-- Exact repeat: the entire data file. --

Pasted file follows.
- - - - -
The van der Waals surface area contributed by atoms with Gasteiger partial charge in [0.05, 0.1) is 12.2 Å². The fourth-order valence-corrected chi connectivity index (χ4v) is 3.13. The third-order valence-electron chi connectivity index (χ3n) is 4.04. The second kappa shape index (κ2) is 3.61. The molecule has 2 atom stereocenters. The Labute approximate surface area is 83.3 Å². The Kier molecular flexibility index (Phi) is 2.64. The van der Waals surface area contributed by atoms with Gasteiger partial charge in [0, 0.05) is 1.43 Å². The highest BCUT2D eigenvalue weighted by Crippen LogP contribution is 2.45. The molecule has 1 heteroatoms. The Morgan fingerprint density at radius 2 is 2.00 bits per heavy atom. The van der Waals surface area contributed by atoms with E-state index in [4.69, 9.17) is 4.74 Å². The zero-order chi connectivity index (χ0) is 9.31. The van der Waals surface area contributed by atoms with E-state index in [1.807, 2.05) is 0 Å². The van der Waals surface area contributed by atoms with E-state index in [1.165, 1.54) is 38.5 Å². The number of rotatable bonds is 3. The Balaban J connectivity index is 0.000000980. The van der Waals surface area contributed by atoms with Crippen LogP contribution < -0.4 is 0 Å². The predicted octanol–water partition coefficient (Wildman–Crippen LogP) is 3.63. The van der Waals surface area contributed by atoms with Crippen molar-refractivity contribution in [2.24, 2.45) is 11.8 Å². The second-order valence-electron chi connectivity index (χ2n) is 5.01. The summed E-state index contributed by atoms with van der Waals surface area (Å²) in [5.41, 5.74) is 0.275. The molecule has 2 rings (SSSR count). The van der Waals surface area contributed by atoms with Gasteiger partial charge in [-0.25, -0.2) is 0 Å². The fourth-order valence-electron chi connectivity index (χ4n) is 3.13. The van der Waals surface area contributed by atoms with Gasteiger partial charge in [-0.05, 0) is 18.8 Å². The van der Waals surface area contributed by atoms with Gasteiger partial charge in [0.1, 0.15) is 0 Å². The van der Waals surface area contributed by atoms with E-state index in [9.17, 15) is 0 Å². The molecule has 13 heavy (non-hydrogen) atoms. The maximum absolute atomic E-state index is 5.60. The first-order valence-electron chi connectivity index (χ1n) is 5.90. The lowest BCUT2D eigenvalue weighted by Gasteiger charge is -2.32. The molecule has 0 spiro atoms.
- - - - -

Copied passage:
The van der Waals surface area contributed by atoms with Gasteiger partial charge in [0.05, 0.1) is 12.2 Å². The fourth-order valence-corrected chi connectivity index (χ4v) is 3.13. The third-order valence-electron chi connectivity index (χ3n) is 4.04. The second kappa shape index (κ2) is 3.61. The molecule has 2 atom stereocenters. The Labute approximate surface area is 83.3 Å². The Kier molecular flexibility index (Phi) is 2.64. The van der Waals surface area contributed by atoms with Gasteiger partial charge in [0, 0.05) is 1.43 Å². The highest BCUT2D eigenvalue weighted by Crippen LogP contribution is 2.45. The molecule has 1 heteroatoms. The Morgan fingerprint density at radius 2 is 2.00 bits per heavy atom. The van der Waals surface area contributed by atoms with E-state index in [4.69, 9.17) is 4.74 Å². The zero-order chi connectivity index (χ0) is 9.31. The van der Waals surface area contributed by atoms with E-state index in [1.807, 2.05) is 0 Å². The van der Waals surface area contributed by atoms with E-state index in [1.165, 1.54) is 38.5 Å². The number of rotatable bonds is 3. The Balaban J connectivity index is 0.000000980. The van der Waals surface area contributed by atoms with Crippen LogP contribution < -0.4 is 0 Å². The predicted octanol–water partition coefficient (Wildman–Crippen LogP) is 3.63. The van der Waals surface area contributed by atoms with Crippen molar-refractivity contribution in [2.24, 2.45) is 11.8 Å². The second-order valence-electron chi connectivity index (χ2n) is 5.01. The summed E-state index contributed by atoms with van der Waals surface area (Å²) in [5.41, 5.74) is 0.275. The molecule has 2 rings (SSSR count). The van der Waals surface area contributed by atoms with Gasteiger partial charge in [-0.25, -0.2) is 0 Å². The fourth-order valence-electron chi connectivity index (χ4n) is 3.13. The van der Waals surface area contributed by atoms with Gasteiger partial charge in [-0.05, 0) is 18.8 Å². The van der Waals surface area contributed by atoms with Gasteiger partial charge in [0.1, 0.15) is 0 Å². The van der Waals surface area contributed by atoms with E-state index in [9.17, 15) is 0 Å². The molecule has 13 heavy (non-hydrogen) atoms. The maximum absolute atomic E-state index is 5.60. The first-order valence-electron chi connectivity index (χ1n) is 5.90. The lowest BCUT2D eigenvalue weighted by Gasteiger charge is -2.32. The molecule has 0 spiro atoms.